Today in Islamophobia

A daily list of headlines about Islamophobia
compiled by the Bridge Initiative

Each day, the Bridge Initiative aims to bring you the news you need to know about Islamophobia. This resource will be updated every weekday at approximately 11:00 AM EST.

Today in Islamophobia Newsletter

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16 Aug 2021

Today in Islamophobia: In Austria, the criminalizing of Muslim civil society has become a familiar strategy for the state, with false claims about the dangers of “political Islam” in the corridors of power leading to severe curbs on freedoms of religion, expression and association. A piece by Professor Shabana Mir notes how the agency, resistance and leadership of Muslim women is routinely ignored by mainstream media in contrast to the generous outpouring of support for the German women’s gymnastics team in their fight against sexualized attire in sports, and in France, the country’s top court approved the controversial “anti-separatism” law, which has been slammed by activists for targeting the country’s Muslim community. Our recommended read of the day is by Poppy Noor on the Guantanamo prison and the need for accountability. Noor speaks with former detainee Mansoor Adayfi, who was imprisoned for 14 years without charge, and recently released a memoir about the torture and abuse he faced at the prison. This and more below:

United States

16 Aug 2021

‘The US should be held accountable’: Guantánamo survivor on the war on terror’s failure

When a shackled Mansoor Adayfi was lumped on to a heap of shivering, naked bodies in the pitch black, a hood over his head and muffs around his ears, he assumed he was going to die. He had just been conducting research in Afghanistan, and was expecting to begin college at the end of the year. Instead, he was accused of being an al-Qaida leader, kidnapped by Afghan warlords and handed over to the CIA. He was kept in a prison camp in Afghanistan, then shipped to Guantánamo Bay. This was the beginning of 20 years of hell for Adayfi, who was held captive in Guantánamo until 2016. His new memoir, much of it written while chained and shackled to the ground with cameras and guards watching him (“I was like, I’m going to make it, my friend!” he laughs) is a harrowing account of the injustices detainees faced. “At the beginning, we had no rights. We could not talk, we could not stand, we could not pray, we could not even look at the guards – you had to follow orders 24/7,” he says, describing the value system there as “what’s wrong is right, and what’s right is wrong”. read the complete article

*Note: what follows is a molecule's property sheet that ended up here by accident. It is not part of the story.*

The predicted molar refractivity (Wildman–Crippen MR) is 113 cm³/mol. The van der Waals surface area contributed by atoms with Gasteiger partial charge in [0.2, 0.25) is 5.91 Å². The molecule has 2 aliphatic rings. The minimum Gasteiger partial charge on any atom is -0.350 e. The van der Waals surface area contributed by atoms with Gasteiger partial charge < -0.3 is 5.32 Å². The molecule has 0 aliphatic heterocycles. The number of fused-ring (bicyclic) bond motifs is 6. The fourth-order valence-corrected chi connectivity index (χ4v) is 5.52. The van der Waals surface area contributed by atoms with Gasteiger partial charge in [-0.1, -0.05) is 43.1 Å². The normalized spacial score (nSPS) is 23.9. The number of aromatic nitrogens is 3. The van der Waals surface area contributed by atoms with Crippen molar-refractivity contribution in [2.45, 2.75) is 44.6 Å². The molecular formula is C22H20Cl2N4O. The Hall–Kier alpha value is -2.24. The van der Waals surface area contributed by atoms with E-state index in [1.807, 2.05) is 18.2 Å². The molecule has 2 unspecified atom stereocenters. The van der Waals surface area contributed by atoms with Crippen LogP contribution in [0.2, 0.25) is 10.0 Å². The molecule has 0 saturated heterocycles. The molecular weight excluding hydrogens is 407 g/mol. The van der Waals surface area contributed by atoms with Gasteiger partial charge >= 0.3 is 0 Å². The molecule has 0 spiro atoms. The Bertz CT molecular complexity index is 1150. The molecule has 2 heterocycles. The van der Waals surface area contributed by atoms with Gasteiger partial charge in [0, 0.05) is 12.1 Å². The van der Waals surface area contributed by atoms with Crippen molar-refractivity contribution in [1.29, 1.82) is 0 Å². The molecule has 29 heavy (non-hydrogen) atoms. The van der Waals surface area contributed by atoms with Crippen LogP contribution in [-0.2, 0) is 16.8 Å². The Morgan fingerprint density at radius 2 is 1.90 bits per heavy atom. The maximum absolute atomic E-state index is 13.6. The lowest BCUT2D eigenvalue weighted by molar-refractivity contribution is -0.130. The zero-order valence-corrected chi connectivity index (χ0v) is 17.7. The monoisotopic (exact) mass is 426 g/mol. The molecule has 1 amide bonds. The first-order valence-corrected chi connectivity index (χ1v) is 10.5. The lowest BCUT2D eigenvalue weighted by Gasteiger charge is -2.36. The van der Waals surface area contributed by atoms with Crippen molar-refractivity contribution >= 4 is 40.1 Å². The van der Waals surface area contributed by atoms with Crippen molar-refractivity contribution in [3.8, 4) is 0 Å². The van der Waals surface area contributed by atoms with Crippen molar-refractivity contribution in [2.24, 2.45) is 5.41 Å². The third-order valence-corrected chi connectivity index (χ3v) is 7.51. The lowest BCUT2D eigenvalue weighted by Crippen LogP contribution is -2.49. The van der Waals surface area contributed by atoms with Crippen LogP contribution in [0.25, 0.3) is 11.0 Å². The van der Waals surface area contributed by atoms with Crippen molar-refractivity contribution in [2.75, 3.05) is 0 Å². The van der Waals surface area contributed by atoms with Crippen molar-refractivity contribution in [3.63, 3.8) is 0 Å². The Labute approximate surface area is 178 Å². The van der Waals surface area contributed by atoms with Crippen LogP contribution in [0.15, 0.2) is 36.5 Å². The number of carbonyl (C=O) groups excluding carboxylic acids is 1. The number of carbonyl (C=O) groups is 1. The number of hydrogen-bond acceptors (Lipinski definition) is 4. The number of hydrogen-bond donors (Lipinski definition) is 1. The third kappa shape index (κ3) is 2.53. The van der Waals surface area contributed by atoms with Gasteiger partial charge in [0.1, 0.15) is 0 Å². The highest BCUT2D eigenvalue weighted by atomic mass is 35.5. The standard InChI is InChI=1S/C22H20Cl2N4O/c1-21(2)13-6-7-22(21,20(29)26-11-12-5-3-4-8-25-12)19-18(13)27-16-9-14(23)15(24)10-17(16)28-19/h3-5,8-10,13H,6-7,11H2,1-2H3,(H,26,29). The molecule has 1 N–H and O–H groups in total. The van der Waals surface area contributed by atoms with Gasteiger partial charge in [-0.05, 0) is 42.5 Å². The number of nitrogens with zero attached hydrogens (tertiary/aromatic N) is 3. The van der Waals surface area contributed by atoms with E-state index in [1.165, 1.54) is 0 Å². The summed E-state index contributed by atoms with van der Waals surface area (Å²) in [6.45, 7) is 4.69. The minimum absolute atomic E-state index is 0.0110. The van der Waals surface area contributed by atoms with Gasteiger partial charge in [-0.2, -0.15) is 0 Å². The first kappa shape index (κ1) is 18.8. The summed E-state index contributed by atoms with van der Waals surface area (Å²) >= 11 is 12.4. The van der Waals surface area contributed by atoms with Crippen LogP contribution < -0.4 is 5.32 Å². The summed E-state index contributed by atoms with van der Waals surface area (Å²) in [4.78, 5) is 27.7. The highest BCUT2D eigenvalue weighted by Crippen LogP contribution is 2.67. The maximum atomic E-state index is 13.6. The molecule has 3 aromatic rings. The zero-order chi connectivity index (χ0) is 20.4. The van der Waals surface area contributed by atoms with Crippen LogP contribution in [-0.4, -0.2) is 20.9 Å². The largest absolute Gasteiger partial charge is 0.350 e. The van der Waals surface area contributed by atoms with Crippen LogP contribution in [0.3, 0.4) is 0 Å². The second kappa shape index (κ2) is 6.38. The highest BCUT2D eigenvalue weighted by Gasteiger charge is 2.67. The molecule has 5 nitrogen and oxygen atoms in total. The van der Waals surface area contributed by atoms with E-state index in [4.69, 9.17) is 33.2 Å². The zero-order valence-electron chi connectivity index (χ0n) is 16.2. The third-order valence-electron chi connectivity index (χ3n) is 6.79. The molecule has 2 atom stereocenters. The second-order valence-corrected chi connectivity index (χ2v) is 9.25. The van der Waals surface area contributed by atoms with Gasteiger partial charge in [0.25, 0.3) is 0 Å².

Our recommended read of the day
13 Aug 2021

This CD-Consultant Wants To Improve Muslim Representation in Hollywood

Serena Rasoul is not satisfied with Muslim representation in entertainment. From stereotyping to underrepresentation and an absence of depth in characters, the problems with the lack of accurate and rich opportunities for Muslim actors and stories to be told are many. So she decided to do something about it. She created Muslim American Casting, a resource for filmmakers and Muslim talent alike. With her company, she can cast, but more importantly consult and be a voice for a population that has not gotten the attention they deserve in Hollywood. Rasoul spoke to Backstage about her experiences in the industry, what she’s trying to do, why it’s important for representation to exist on both sides of the camera, and what actors and creators should know about Muslim stories. read the complete article

13 Aug 2021

Feds say Illinois militia leader should be put in prison for life for bombing mosque.

Illinois' White Rabbit militia boss should face "the terror enhancement" according to federal prosecutors, for leading a team of domestic terrorists in a firebomb attack on a Minnesota mosque. Even though no one was killed or seriously hurt, the government says the punishment should be life in prison. Security cameras at the Dar al-Farooq Islamic Center in Bloomington, Minnesota recorded the moment of detonation on August 5, 2017; a 20-pound black powder bomb propelled by gasoline and diesel fuel. The terror team led by a resident of downstate Clarence, Illinois. A newly-filed court record shows the accused White Rabbit militia leader recently came out as transgender and changed her name to Emily Claire Hari in Minnesota state court. A jury last December found that Hari-led mosque attackers used a shrapnel-infused pipe bomb to attack the Imam's office, what prosecutors now say Hari referred to as a "hole in one." The motive, according to Hari's accomplices who testified against their former leader, was to "send a message that Muslims are not wanted in America." read the complete article

14 Aug 2021

PayPal and the ADL: A Match Made in Censorship Hell